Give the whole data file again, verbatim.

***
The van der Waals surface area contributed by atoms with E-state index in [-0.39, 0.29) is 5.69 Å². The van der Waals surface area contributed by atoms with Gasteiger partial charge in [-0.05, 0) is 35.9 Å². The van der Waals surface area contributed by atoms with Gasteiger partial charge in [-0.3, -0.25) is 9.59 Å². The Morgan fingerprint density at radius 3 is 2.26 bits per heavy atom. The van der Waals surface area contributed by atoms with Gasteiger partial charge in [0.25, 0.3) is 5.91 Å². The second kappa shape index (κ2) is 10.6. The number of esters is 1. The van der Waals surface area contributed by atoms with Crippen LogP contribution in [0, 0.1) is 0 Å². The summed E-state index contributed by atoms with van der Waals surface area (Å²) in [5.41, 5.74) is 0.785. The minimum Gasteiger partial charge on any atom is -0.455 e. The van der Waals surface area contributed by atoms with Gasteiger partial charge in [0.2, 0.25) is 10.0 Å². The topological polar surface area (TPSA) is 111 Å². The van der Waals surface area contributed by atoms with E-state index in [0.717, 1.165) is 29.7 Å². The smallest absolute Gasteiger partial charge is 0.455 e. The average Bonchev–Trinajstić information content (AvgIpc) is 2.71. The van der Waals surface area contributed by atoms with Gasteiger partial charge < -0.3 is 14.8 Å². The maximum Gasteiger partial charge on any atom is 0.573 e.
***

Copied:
The van der Waals surface area contributed by atoms with E-state index in [-0.39, 0.29) is 5.69 Å². The van der Waals surface area contributed by atoms with Gasteiger partial charge in [-0.05, 0) is 35.9 Å². The van der Waals surface area contributed by atoms with Gasteiger partial charge in [-0.3, -0.25) is 9.59 Å². The Morgan fingerprint density at radius 3 is 2.26 bits per heavy atom. The van der Waals surface area contributed by atoms with Gasteiger partial charge in [0.25, 0.3) is 5.91 Å². The second kappa shape index (κ2) is 10.6. The number of esters is 1. The van der Waals surface area contributed by atoms with Crippen LogP contribution in [0, 0.1) is 0 Å². The summed E-state index contributed by atoms with van der Waals surface area (Å²) in [5.41, 5.74) is 0.785. The minimum Gasteiger partial charge on any atom is -0.455 e. The van der Waals surface area contributed by atoms with Gasteiger partial charge in [0.2, 0.25) is 10.0 Å². The topological polar surface area (TPSA) is 111 Å². The van der Waals surface area contributed by atoms with E-state index in [0.717, 1.165) is 29.7 Å². The smallest absolute Gasteiger partial charge is 0.455 e. The average Bonchev–Trinajstić information content (AvgIpc) is 2.71. The van der Waals surface area contributed by atoms with Gasteiger partial charge < -0.3 is 14.8 Å². The maximum Gasteiger partial charge on any atom is 0.573 e.